Gymnastic Flexability Exercises

Gymnastic Flexability Exercises

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Flexibility exercises help improve posture and reduce risk of injury.

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Routine gymnastics performances are usually filled with mind-blowing tricks, intricate stunts and precise body positioning. Even with lots of training, none of the listed items can be accomplished without high levels of flexibility. Gymnasts improve their flexibility via stretching exercises. Each stretching exercise performed by gymnasts is intended to improve the range of motion in a particular part of the body to better assist them during performances.

Within Arm's Reach

Gymnasts often rely on their arms to complete several tricks such, as handstands, handsprings and front flips. Because of the weight placed on the arms and the need to have extended arm reach, arm stretches are of utmost importance to increase flexibility. The flexibility exercise known as the upward stretch resembles some of the movements gymnasts make when doing some flips. To do the exercise, extend your arms above your head with palms together. While keeping your back straight, move your arms backward until you feel tension in your back and hold that position for 20 seconds before releasing.

Put Some Back Into It

Executing backflips and back walkovers would be pretty difficult for gymnasts who have a limited range of motion in their back. The bridge stretch is ideal for increasing flexibility in the back and shoulders. First, lie on your back with your knees bent and feet kept flat on the ground. Put you hands by your ears with your palms on the floor and elbows pointing up. Push your body up with your feet and hands while keeping your back arched.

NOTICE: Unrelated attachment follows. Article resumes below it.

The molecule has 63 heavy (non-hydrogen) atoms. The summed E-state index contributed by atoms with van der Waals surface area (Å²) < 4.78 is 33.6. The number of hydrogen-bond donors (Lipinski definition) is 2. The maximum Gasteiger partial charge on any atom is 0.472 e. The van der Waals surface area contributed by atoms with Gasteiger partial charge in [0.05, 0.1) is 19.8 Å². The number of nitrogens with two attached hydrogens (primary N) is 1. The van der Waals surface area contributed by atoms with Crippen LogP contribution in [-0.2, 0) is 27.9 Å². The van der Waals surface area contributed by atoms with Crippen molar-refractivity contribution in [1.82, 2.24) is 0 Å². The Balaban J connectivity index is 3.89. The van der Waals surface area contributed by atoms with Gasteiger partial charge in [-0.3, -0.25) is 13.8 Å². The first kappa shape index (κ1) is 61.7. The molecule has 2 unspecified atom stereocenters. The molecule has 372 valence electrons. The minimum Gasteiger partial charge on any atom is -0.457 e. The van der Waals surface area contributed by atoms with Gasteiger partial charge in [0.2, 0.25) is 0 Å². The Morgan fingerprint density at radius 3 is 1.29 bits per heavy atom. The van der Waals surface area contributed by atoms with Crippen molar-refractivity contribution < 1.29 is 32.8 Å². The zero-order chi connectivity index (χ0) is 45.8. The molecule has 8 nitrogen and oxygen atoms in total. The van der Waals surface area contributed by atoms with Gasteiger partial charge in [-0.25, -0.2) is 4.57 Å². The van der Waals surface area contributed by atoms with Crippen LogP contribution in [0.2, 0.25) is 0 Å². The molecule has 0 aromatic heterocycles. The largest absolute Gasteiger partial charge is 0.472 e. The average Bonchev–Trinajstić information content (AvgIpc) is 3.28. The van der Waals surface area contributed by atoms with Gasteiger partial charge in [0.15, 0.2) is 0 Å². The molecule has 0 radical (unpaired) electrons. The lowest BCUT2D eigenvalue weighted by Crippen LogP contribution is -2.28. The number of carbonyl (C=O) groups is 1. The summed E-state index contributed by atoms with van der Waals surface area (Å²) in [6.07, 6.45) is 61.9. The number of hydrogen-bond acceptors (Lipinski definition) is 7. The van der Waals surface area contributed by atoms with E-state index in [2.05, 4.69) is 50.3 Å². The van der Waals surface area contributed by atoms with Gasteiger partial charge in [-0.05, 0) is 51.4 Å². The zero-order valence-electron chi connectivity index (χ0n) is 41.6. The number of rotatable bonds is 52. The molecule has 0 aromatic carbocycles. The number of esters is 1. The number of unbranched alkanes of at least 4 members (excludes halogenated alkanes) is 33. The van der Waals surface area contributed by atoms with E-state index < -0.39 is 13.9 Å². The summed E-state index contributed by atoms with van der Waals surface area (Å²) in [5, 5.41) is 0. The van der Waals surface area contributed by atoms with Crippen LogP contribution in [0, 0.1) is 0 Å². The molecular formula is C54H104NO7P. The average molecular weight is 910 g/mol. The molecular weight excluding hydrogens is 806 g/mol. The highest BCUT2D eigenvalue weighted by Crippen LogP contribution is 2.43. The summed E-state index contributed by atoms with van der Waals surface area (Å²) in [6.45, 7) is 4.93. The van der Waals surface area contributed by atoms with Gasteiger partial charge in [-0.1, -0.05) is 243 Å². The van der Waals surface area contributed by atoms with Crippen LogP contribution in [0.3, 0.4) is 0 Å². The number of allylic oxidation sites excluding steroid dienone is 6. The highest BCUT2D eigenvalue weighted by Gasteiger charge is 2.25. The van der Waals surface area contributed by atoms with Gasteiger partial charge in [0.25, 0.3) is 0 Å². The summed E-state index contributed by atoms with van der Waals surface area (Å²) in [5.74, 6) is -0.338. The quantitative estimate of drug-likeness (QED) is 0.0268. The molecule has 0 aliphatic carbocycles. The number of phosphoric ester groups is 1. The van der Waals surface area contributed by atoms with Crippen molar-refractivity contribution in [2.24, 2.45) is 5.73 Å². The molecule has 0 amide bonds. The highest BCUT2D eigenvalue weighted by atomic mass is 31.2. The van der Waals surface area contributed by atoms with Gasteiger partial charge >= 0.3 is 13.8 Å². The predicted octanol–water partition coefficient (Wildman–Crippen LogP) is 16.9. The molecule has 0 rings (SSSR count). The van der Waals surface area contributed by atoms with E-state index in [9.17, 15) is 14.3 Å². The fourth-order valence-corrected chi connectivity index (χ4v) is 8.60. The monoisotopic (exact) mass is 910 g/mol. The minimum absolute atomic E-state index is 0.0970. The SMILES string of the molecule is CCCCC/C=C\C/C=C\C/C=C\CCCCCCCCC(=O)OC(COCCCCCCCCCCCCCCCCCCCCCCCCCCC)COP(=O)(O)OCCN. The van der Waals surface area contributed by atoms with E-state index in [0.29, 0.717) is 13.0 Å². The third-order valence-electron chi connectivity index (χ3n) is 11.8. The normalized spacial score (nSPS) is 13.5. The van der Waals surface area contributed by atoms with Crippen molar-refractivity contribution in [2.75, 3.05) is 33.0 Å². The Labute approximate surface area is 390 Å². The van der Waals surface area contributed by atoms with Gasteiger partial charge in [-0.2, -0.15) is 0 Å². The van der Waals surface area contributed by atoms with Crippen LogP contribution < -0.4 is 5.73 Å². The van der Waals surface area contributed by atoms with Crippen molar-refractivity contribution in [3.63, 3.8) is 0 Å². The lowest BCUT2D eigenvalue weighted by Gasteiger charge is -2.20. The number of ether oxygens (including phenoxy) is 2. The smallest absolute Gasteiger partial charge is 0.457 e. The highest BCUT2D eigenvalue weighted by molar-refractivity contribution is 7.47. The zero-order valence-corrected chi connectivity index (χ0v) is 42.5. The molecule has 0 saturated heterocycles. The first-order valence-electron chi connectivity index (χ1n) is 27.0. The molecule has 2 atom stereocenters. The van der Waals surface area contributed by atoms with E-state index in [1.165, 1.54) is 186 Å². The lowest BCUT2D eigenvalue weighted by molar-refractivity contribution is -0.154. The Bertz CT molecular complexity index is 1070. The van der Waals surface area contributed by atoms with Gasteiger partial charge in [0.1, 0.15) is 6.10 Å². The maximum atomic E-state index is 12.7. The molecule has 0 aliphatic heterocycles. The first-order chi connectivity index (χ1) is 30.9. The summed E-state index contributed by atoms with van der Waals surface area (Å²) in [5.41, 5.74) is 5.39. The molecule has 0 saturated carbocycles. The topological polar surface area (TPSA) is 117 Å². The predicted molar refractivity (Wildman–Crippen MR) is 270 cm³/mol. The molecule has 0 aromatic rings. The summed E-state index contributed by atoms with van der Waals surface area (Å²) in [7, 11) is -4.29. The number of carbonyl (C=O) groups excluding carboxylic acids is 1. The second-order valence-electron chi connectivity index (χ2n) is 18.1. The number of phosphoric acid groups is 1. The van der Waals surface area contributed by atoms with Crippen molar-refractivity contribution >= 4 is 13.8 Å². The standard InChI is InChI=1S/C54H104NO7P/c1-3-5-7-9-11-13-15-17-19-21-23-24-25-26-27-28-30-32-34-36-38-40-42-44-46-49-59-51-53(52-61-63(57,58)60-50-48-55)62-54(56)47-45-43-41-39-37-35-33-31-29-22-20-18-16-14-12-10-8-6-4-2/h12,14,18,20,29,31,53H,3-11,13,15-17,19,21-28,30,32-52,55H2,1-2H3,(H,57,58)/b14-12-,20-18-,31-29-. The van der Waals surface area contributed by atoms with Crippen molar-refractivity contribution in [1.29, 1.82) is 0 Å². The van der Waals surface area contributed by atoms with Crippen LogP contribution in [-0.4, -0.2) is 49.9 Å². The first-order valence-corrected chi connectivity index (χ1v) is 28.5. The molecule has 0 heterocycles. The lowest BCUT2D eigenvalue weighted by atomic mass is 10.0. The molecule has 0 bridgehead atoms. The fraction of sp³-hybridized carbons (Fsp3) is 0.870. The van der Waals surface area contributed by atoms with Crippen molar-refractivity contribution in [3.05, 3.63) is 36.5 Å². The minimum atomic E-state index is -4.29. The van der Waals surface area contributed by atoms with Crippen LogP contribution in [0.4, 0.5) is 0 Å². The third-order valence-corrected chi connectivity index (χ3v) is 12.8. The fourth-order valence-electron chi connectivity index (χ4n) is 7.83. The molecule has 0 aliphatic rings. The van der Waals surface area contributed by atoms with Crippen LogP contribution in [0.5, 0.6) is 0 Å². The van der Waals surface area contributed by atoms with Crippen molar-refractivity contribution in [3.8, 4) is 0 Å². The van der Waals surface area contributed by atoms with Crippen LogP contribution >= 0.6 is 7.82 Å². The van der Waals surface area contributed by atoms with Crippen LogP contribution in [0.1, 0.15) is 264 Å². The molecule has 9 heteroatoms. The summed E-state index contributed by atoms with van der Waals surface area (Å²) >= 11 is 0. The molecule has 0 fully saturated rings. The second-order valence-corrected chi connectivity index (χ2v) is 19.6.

Get a Leg to Stand On

Leg flexibility is necessary for gymnasts as they do kicks and prepare for flips. A lunge is one of the first steps gymnasts do when performing flips such as cartwheels. Lunges help stretch your calves and quads as well as strengthen your knees. With your upper body straight and core engaged, step forward with one leg. Lower your hips until your legs are at a 90-degree angle making sure your knees don't extend past your toes.

Stay Split Focused

Splits are one of the most common demonstrations of flexibility shown by gymnasts. However, doing splits requires adequately stretched out hamstrings and quads. The pigeon stretch is a flexibility exercise to prepare you for doing front splits. Sit on the floor with one leg in front of you, and your foot tucked under your groin. The opposite leg should be extended straight behind you. Raise your arms over your head, bending one behind you and the other in front of you. Repeat the exercise with your other leg tucked in front.